Aube (French pronunciation: [ob]) is a department in the northeastern part of France named after the Aube River. In 1995, its population was 293,100 inhabitants.
Aube is one of the original 83 departments created during the French Revolution on 4 March 1790. It was created from part of the former province of Champagne.
The territory making up Aube was first attached to France in 843, following the Treaty of Verdun.
After the allied victory over Napoleon at Waterloo the department was occupied by Russian troops between June 1815 and November 1818.
In 1911, following the revolt of the Champagne producers, a series of major riots erupted in Aube. Dozens of serious injuries resulted.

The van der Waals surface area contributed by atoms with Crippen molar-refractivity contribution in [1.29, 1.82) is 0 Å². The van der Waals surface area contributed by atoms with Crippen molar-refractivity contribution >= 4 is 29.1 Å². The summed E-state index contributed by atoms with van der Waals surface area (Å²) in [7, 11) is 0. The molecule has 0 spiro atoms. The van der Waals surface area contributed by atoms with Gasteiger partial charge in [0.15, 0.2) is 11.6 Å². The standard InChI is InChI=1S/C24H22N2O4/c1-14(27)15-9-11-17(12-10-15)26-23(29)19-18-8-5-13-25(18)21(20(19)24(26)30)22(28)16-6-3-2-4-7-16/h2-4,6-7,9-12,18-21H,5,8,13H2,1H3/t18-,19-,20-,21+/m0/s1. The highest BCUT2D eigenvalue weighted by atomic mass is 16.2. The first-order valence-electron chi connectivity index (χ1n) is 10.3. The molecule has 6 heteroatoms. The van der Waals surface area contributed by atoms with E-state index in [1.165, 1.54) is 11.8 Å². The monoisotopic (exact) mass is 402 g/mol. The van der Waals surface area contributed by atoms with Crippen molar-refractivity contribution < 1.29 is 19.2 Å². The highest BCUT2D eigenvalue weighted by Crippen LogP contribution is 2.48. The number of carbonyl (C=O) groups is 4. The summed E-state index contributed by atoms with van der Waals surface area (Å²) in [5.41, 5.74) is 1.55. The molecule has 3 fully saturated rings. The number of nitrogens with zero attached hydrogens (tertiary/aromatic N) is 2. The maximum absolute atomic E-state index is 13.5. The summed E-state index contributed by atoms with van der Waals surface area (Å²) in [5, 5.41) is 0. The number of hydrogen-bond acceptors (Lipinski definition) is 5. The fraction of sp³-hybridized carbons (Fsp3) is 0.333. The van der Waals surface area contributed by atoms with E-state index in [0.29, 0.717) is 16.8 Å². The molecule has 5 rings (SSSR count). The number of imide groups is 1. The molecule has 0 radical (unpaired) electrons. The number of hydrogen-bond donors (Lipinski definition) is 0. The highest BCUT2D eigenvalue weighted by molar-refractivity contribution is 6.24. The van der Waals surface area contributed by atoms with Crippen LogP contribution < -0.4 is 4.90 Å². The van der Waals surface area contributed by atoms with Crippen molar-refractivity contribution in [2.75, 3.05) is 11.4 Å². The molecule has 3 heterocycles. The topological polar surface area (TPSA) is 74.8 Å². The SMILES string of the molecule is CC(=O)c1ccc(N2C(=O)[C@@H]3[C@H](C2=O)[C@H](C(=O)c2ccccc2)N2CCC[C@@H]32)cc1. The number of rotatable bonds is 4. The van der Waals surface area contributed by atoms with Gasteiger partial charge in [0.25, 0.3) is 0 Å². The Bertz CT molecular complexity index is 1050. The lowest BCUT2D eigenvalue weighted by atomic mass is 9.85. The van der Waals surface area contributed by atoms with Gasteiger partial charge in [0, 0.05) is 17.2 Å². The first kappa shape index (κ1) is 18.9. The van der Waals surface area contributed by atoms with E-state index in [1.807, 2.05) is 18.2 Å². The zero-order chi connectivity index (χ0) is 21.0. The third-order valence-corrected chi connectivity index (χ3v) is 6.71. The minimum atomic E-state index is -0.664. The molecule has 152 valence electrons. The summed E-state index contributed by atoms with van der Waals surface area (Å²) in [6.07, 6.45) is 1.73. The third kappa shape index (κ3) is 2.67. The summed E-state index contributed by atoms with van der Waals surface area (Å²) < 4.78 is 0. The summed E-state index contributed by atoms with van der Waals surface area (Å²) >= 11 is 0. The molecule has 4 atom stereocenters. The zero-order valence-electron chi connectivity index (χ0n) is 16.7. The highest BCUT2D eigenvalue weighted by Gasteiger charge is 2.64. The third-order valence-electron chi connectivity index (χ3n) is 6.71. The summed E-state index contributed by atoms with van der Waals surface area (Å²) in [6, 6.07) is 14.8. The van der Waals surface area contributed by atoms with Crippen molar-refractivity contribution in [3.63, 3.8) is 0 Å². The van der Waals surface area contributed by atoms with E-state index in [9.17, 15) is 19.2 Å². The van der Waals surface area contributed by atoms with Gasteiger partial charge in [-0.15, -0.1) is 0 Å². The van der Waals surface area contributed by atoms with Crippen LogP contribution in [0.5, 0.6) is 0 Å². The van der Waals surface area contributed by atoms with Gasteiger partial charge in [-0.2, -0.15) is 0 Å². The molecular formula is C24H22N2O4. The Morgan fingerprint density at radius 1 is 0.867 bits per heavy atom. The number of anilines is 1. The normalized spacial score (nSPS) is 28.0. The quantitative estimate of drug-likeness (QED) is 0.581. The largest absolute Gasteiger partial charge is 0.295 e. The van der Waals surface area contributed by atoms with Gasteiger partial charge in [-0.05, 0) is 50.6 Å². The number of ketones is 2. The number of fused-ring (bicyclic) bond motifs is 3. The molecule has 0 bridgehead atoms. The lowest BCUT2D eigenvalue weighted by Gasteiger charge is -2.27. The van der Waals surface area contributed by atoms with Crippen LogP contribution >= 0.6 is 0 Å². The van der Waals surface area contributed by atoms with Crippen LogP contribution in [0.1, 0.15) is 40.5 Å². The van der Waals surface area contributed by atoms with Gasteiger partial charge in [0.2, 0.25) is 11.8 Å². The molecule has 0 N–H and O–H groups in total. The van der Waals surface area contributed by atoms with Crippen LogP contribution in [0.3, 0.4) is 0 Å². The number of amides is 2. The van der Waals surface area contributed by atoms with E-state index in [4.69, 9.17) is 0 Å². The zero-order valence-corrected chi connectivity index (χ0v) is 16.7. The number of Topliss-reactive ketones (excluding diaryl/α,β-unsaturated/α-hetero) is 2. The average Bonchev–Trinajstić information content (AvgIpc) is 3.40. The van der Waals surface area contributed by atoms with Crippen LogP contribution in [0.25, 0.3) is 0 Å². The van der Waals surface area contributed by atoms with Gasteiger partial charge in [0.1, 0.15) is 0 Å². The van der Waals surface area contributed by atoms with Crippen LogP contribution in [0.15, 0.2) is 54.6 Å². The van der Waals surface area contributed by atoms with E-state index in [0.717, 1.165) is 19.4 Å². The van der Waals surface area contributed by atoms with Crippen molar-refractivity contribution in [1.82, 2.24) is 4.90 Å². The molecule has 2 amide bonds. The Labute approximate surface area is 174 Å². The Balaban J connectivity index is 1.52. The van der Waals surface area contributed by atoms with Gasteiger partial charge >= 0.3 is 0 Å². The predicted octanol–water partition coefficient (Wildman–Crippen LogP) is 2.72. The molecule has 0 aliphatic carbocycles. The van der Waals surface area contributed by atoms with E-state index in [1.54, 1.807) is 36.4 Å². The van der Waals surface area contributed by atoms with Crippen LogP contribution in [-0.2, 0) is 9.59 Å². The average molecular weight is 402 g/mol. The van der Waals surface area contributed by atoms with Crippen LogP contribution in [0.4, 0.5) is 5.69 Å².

In 1919, by a new decree, Aube wine producers were authorized to produce champagne.
Aube is perhaps best known for the 1932 visit of the late Turkish president Mustafa Kemal Ataturk, who signed a friendship treaty with France there on 4 July 1938.
The department is part of the current region of Champagne-Ardenne. It is surrounded by the departments of Marne, Haute-Marne, Côte-d'Or, Yonne, and Seine-et-Marne.
The geography, with its chalky soil and undulating plain, is well adapted to wine-growing, particularly the champagne that takes its name from the region.
Aube returns three Deputies to the National Assembly, all of whom are from the Union for a Popular Movement (UMP), and two Senators: one UMP and one right-wing independent.
The President of the General Council is Miscellaneous Right Senator Philippe Adnot.
Clairvaux Abbey is located 15 km from Bar-sur-Aube. A cheese is named after the village of Chaource.
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